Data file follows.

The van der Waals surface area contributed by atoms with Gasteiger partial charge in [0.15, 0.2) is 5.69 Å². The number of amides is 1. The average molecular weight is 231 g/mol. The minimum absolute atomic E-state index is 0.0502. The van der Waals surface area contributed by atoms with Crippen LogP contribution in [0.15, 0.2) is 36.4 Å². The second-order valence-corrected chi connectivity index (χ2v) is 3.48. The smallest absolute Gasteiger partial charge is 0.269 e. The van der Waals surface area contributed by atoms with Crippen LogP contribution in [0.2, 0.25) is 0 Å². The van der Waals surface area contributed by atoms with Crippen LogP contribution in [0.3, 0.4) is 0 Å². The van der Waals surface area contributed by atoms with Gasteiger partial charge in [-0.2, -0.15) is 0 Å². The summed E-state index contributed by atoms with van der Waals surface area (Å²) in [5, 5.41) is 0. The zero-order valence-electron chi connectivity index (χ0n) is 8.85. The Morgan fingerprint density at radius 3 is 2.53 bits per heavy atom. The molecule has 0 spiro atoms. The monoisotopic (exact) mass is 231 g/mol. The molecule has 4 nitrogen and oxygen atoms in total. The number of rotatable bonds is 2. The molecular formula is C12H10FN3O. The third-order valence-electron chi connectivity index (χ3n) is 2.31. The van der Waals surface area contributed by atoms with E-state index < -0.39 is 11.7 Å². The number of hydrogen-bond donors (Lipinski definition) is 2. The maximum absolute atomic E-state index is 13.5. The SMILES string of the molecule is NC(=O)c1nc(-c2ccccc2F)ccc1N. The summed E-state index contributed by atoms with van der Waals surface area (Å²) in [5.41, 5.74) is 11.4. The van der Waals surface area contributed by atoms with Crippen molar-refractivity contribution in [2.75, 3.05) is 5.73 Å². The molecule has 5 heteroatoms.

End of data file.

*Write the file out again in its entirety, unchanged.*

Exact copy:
The van der Waals surface area contributed by atoms with Gasteiger partial charge in [0.15, 0.2) is 5.69 Å². The number of amides is 1. The average molecular weight is 231 g/mol. The minimum absolute atomic E-state index is 0.0502. The van der Waals surface area contributed by atoms with Crippen LogP contribution in [0.15, 0.2) is 36.4 Å². The second-order valence-corrected chi connectivity index (χ2v) is 3.48. The smallest absolute Gasteiger partial charge is 0.269 e. The van der Waals surface area contributed by atoms with Crippen LogP contribution in [0.2, 0.25) is 0 Å². The van der Waals surface area contributed by atoms with Crippen LogP contribution in [0.3, 0.4) is 0 Å². The van der Waals surface area contributed by atoms with Gasteiger partial charge in [-0.2, -0.15) is 0 Å². The summed E-state index contributed by atoms with van der Waals surface area (Å²) in [5, 5.41) is 0. The zero-order valence-electron chi connectivity index (χ0n) is 8.85. The Morgan fingerprint density at radius 3 is 2.53 bits per heavy atom. The molecule has 0 spiro atoms. The monoisotopic (exact) mass is 231 g/mol. The molecule has 4 nitrogen and oxygen atoms in total. The number of rotatable bonds is 2. The molecular formula is C12H10FN3O. The third-order valence-electron chi connectivity index (χ3n) is 2.31. The van der Waals surface area contributed by atoms with E-state index < -0.39 is 11.7 Å². The number of hydrogen-bond donors (Lipinski definition) is 2. The maximum absolute atomic E-state index is 13.5. The SMILES string of the molecule is NC(=O)c1nc(-c2ccccc2F)ccc1N. The summed E-state index contributed by atoms with van der Waals surface area (Å²) in [5.41, 5.74) is 11.4. The van der Waals surface area contributed by atoms with Crippen molar-refractivity contribution in [2.75, 3.05) is 5.73 Å². The molecule has 5 heteroatoms.